The US Office of Foreign Assets Control (OFAC) has assigned the popular cryptocurrency vessel Tornado Cash as an entity on the Specially Designated Nationals (SDN) sanctions list. last month, prompting an outcry from privacy and free speech advocates. Microsoft-owned GitHub subsequently removed its source code and terminated the user accounts of three people who contributed code to the project.

In a recent turn of events, the platform unbanned the coin mixer and contributors on the platform. Notifying that the repositories are, however, currently in “read-only” mode, Ethereum developer Preston Van Loon tweeted that the hosting service must still reverse all actions and return the repositories to their previous state.

Loon believes the move is still “progress from an outright ban.”

Clarification on interaction with Tornado Cash

Tornado Cash’s return to GitHub follows clarifying guidance issued by the US Department of the Treasury earlier this month that simply “interacting” with its open source code, with certain provisions, would not violate any sanctions imposed. by OFAC.

“US sanctions regulations would not prohibit Americans from copying open source code and making it available online for others to view, as well as from discussing, teaching, or including open source code in written publications.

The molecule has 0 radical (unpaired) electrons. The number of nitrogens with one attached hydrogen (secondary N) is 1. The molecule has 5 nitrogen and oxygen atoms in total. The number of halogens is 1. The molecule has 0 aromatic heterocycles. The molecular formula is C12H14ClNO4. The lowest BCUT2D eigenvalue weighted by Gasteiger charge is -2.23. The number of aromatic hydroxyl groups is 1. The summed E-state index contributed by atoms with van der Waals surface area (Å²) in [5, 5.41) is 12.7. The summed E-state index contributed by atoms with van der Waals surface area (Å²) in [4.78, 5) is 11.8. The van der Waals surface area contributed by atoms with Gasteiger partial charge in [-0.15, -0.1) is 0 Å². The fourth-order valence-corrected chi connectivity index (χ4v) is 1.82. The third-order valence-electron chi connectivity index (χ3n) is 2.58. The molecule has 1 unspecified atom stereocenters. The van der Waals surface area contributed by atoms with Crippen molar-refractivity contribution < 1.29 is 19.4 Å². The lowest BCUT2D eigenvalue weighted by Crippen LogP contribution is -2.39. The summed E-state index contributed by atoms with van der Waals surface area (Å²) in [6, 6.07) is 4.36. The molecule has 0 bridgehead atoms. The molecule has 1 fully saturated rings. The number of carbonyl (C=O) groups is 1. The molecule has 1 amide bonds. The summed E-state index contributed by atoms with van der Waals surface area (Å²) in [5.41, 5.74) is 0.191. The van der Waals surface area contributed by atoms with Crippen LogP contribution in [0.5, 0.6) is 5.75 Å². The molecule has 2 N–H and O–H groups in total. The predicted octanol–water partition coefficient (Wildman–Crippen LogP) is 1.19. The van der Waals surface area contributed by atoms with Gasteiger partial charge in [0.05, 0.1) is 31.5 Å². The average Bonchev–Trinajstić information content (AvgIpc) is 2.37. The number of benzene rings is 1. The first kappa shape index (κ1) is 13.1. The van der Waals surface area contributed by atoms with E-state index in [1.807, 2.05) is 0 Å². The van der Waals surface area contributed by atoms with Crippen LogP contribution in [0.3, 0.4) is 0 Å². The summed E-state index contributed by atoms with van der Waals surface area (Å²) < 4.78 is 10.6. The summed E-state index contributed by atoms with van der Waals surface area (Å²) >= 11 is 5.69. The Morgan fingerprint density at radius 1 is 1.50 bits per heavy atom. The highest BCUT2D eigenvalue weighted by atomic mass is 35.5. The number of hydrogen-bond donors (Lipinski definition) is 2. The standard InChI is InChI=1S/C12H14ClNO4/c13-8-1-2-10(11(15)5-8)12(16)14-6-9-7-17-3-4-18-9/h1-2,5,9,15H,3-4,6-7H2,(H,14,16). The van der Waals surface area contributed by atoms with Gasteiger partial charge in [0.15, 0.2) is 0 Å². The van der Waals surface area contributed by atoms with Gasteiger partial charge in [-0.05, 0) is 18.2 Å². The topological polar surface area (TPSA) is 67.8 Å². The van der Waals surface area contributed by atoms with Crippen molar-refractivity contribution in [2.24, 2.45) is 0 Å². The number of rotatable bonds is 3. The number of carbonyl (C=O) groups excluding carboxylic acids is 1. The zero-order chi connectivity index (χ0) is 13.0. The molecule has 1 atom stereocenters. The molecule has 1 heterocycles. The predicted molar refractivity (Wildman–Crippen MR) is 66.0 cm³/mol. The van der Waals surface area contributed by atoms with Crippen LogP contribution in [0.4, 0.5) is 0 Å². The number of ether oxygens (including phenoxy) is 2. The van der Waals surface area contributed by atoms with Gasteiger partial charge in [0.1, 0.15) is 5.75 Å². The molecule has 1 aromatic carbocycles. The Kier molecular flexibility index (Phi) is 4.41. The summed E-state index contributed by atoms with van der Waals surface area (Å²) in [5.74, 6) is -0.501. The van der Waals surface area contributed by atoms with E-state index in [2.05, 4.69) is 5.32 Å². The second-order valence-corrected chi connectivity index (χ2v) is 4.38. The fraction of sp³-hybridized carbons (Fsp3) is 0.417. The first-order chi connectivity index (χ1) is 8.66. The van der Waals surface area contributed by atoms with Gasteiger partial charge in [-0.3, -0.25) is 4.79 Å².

Similarly, U.S. sanctions regulations would not prohibit Americans from visiting the Internet archives of Tornado Cash’s historic website, nor would they be prohibited from visiting the Tornado Cash website if it becomes active on the Internet again.”

The interaction must not involve a prohibited transaction according to the guide. People who initiate transactions using the mixer before sanctions are imposed on August 8 can apply for an OFAC license to execute the transaction or make a withdrawal.

Unofficial Tornado Cash Archive

Aside from the partial restore, an unofficial archive of the Tornado Cash code was posted on GitHub by Matthew Green, a professor of cryptography at Johns Hopkins University, in August with support from the Electronic Frontier Foundation (EFF). Condemning the hosting site’s earlier move, the researcher, along with his EFF colleague Kurt Opsahl, said that if the code was disabled again, they would challenge the decision in court.

While the fate of Tornado Cash is still in limbo, the crackdown managed to generate considerable support from the industry. Coinbase, for example, revealed paying the bill for a lawsuit filed by six people in the country against the Treasury Department.

The exchange, in an announcement, stated that OFAC, instead of targeting bad actors or property controlled by them, imposed sanctions on an open source technology, “a tool used legitimately by many innocent people, but also by some. bad actors. ”

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This post GitHub rolls back Tornado cash ban, but there’s a catch

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